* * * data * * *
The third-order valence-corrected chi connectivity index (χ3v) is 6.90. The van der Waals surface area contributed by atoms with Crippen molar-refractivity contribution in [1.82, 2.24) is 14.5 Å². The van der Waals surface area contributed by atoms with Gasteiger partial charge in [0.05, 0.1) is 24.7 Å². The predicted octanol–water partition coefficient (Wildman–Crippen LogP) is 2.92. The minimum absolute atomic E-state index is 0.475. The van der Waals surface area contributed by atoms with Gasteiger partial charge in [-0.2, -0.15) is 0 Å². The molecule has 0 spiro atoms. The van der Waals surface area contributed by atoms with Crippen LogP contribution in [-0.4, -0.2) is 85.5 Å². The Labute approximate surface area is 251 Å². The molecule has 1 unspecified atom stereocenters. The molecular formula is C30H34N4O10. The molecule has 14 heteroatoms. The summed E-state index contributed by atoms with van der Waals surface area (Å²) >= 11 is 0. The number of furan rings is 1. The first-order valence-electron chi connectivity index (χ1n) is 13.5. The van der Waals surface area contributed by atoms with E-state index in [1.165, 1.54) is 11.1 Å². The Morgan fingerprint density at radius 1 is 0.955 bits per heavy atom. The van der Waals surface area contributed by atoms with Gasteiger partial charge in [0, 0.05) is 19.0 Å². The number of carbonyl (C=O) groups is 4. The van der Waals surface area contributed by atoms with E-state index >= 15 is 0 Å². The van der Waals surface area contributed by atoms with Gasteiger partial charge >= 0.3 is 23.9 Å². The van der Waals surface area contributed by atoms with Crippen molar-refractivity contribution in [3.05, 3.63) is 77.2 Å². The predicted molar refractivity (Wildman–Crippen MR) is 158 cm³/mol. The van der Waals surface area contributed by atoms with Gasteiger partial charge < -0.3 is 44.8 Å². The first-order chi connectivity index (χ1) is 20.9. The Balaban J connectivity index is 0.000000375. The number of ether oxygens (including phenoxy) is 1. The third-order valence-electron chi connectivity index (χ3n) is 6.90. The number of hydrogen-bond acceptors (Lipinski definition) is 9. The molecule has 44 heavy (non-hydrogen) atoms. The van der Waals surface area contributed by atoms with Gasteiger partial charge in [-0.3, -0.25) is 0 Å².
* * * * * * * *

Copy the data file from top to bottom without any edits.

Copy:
The third-order valence-corrected chi connectivity index (χ3v) is 6.90. The van der Waals surface area contributed by atoms with Crippen molar-refractivity contribution in [1.82, 2.24) is 14.5 Å². The van der Waals surface area contributed by atoms with Gasteiger partial charge in [0.05, 0.1) is 24.7 Å². The predicted octanol–water partition coefficient (Wildman–Crippen LogP) is 2.92. The minimum absolute atomic E-state index is 0.475. The van der Waals surface area contributed by atoms with Gasteiger partial charge in [-0.2, -0.15) is 0 Å². The molecule has 0 spiro atoms. The van der Waals surface area contributed by atoms with Crippen LogP contribution in [-0.4, -0.2) is 85.5 Å². The Labute approximate surface area is 251 Å². The molecule has 1 unspecified atom stereocenters. The molecular formula is C30H34N4O10. The molecule has 14 heteroatoms. The summed E-state index contributed by atoms with van der Waals surface area (Å²) >= 11 is 0. The number of furan rings is 1. The first-order valence-electron chi connectivity index (χ1n) is 13.5. The van der Waals surface area contributed by atoms with E-state index in [1.165, 1.54) is 11.1 Å². The Morgan fingerprint density at radius 1 is 0.955 bits per heavy atom. The van der Waals surface area contributed by atoms with Gasteiger partial charge in [0, 0.05) is 19.0 Å². The number of carbonyl (C=O) groups is 4. The van der Waals surface area contributed by atoms with E-state index >= 15 is 0 Å². The van der Waals surface area contributed by atoms with Gasteiger partial charge >= 0.3 is 23.9 Å². The van der Waals surface area contributed by atoms with Crippen molar-refractivity contribution in [3.05, 3.63) is 77.2 Å². The predicted molar refractivity (Wildman–Crippen MR) is 158 cm³/mol. The van der Waals surface area contributed by atoms with Gasteiger partial charge < -0.3 is 44.8 Å². The first-order chi connectivity index (χ1) is 20.9. The Balaban J connectivity index is 0.000000375. The number of ether oxygens (including phenoxy) is 1. The third-order valence-electron chi connectivity index (χ3n) is 6.90. The number of hydrogen-bond acceptors (Lipinski definition) is 9. The molecule has 44 heavy (non-hydrogen) atoms. The van der Waals surface area contributed by atoms with Gasteiger partial charge in [-0.3, -0.25) is 0 Å².